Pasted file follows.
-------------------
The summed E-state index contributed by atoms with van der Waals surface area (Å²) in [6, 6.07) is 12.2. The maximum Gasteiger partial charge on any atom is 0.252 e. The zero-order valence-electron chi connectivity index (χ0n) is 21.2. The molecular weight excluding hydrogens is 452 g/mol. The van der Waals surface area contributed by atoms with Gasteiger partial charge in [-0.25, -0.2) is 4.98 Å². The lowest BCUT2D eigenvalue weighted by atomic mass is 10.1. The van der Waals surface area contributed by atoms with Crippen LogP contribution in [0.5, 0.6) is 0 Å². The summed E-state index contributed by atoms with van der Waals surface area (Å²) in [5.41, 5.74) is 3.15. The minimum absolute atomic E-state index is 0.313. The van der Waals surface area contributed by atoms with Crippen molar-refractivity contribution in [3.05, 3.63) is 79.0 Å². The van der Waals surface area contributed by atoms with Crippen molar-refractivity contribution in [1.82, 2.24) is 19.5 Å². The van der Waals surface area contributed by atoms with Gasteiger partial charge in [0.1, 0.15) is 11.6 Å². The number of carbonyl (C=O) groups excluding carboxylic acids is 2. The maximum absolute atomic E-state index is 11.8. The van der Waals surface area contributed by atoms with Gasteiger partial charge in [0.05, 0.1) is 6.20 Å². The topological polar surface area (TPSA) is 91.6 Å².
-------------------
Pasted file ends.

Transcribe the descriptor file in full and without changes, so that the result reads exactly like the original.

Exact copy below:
The summed E-state index contributed by atoms with van der Waals surface area (Å²) in [6, 6.07) is 12.2. The maximum Gasteiger partial charge on any atom is 0.252 e. The zero-order valence-electron chi connectivity index (χ0n) is 21.2. The molecular weight excluding hydrogens is 452 g/mol. The van der Waals surface area contributed by atoms with Gasteiger partial charge in [-0.25, -0.2) is 4.98 Å². The lowest BCUT2D eigenvalue weighted by atomic mass is 10.1. The van der Waals surface area contributed by atoms with Crippen LogP contribution in [0.5, 0.6) is 0 Å². The summed E-state index contributed by atoms with van der Waals surface area (Å²) in [5.41, 5.74) is 3.15. The minimum absolute atomic E-state index is 0.313. The van der Waals surface area contributed by atoms with Crippen molar-refractivity contribution in [3.05, 3.63) is 79.0 Å². The van der Waals surface area contributed by atoms with Crippen molar-refractivity contribution in [1.82, 2.24) is 19.5 Å². The van der Waals surface area contributed by atoms with Gasteiger partial charge in [0.1, 0.15) is 11.6 Å². The number of carbonyl (C=O) groups excluding carboxylic acids is 2. The maximum absolute atomic E-state index is 11.8. The van der Waals surface area contributed by atoms with Gasteiger partial charge in [0.05, 0.1) is 6.20 Å². The topological polar surface area (TPSA) is 91.6 Å².